Nitya Teachings

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That Alone - Verse 92


Verse 92


Unexpended, the law of action operates outside;

therefore, it is eternal;

within, endearment is inseparable;

to this, action is only an external symbol.


         Free translation:


The dynamic to act is eternal. As an unexpended law, it acts outside in correspondence with the perception of a dear value. These two are inseparable. By the action performed outside, this binary function is known.


         Nataraja Guru’s translation:


As there is the law of energy remaining ever unspent

By outwardly directed action, there must needs be inwardly

A dear value that is inseparable from it, for which here

The action is merely a symbol of outer recognition.


         The gist of this verse resides in the last line: action is an external symbol of our inner life. Not that we create the world out of our imagination, but we interact with it in ways that are not merely seeing it as it is, but are highly interpretive. This critically important concept should be firmly in place at this stage of our study, and yet it is so different from what we might call our ordinary mentality that it takes a long time to reprogram our thinking to accept it. Even proud scientists strenuously resist the idea, despite clear scientific evidence in its favor. Thankfully the changeover is happening to some extent with several of the long-term participants. Still, it almost invariably produces an uproar whenever it comes up. We desperately want to be allowed to believe what we see.

         Deb expressed the idea perfectly for us at the outset of the discussion: what we select (mostly unconsciously) in the outside world leads us to see it in a certain way. The selection process is an inner contribution based on our mental structuring. While we may prefer to imagine we are seeing the whole picture just as it is, a yogi is cautioned to remain circumspect, because our minds pick and choose a familiar story out of the welter of input that washes over us every second. This isn’t necessarily bad, just inevitable. Knowing about this constraint on our awareness helps us retain an open mind at all times.

         Nitya elaborates how action can be regarded a symbol of our inner state, and thus act as a kind of guru:


There is no time when the aspiration to be with our own true nature is not with us. Our seeming alienation from it comes not in reality but in the individuated forms of our consciousness. When the Self manifests itself with a body, the body identity acts as a coloring or conditioning agent. This is the first veiling principle. Because of it, part of consciousness feels as if it is segregated from its true field, its true home, so it is always seeking to return to its native nature.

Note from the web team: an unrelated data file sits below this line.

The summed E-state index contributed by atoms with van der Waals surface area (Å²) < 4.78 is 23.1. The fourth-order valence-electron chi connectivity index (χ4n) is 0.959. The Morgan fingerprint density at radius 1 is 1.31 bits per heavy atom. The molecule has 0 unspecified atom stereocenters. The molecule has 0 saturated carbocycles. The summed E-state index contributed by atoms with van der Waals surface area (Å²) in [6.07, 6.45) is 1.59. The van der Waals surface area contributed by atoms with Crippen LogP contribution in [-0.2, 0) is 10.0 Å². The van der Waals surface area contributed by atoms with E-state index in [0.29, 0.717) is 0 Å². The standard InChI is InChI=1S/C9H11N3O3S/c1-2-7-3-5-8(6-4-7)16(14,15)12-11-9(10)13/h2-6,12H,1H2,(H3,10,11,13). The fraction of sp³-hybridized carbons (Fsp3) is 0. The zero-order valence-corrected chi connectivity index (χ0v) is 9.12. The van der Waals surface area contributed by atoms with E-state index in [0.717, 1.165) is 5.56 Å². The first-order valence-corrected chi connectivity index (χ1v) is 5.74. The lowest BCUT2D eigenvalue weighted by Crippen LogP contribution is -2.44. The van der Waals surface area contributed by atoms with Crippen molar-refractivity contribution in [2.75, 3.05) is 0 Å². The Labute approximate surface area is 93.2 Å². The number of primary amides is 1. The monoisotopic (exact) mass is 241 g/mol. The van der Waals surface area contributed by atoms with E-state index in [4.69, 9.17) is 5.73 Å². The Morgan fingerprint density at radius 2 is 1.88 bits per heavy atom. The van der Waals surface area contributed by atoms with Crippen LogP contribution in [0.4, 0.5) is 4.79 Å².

The inner quest continues in us, never leaving, perpetuated by the conditioning of the physical body. In reality nothing is alien to us, everything belongs to the Self and the Self is existence through and through. So in every existential factor there is a possibility of discovering the ananda aspect of the Self. This is why the mind is again and again drawn to individual things, people, events, possibilities. The existential aspect and the ananda aspect have become linked in our awareness, and are continuously operating within us.

   So we have a great bifurcation or division into two: an outer manifestation where action never ceases, and an inner manifestation where the quest for being with our own true Self is also going on continuously. The Guru says what seems to be action outside is only an external reflection of this incessant quest we are feeling inside. All actions which happen outside mirror in themselves what is happening inside, that is, the eternal quest.


         We mused about the validity of the word “only” in the last line of the verse, “action is only an external symbol,” which could give the mistaken impression there is no outer world at all, just a symbolic reflection of us. In the last few verses Narayana Guru has laid the groundwork for safely saying this by according the outer world its full reality, whatever that may mean exactly. The phrase’s intended import is that the real world as we perceive it is reflecting who we are, even if we are treating it as a meaningless, monolithic entity with no concern whatsoever for us. The play of events and our response to it provides an opportunity to study the workings of our psyche. This is quite different from meditating on a void or trying hard to erase the impact of the world on us so we can become “pure.” Here, input is welcomed as a tool for learning. How we act and react in our encounters reveals how our otherwise invisible being is put together, including what we cling to, the tender places we defend, the extent of our imaginings, secret longings, and so on. There is not some magical other place we are supposed to get to by subtracting our ego or our conscious mind from the picture, which seems to be the default setting of the New Age. I suspect the ease with which psychedelic drugs produce a state of reduced ego has fed into the persistent belief that we don’t have to do anything to become enlightened. Certain highly honorable forms of Buddhism stress a similar idea (though without the medicine), but this is one important place where Vedanta a la Gurukula diverges from them. We are invited to make sincere efforts, including the ever-important efforts to not make efforts.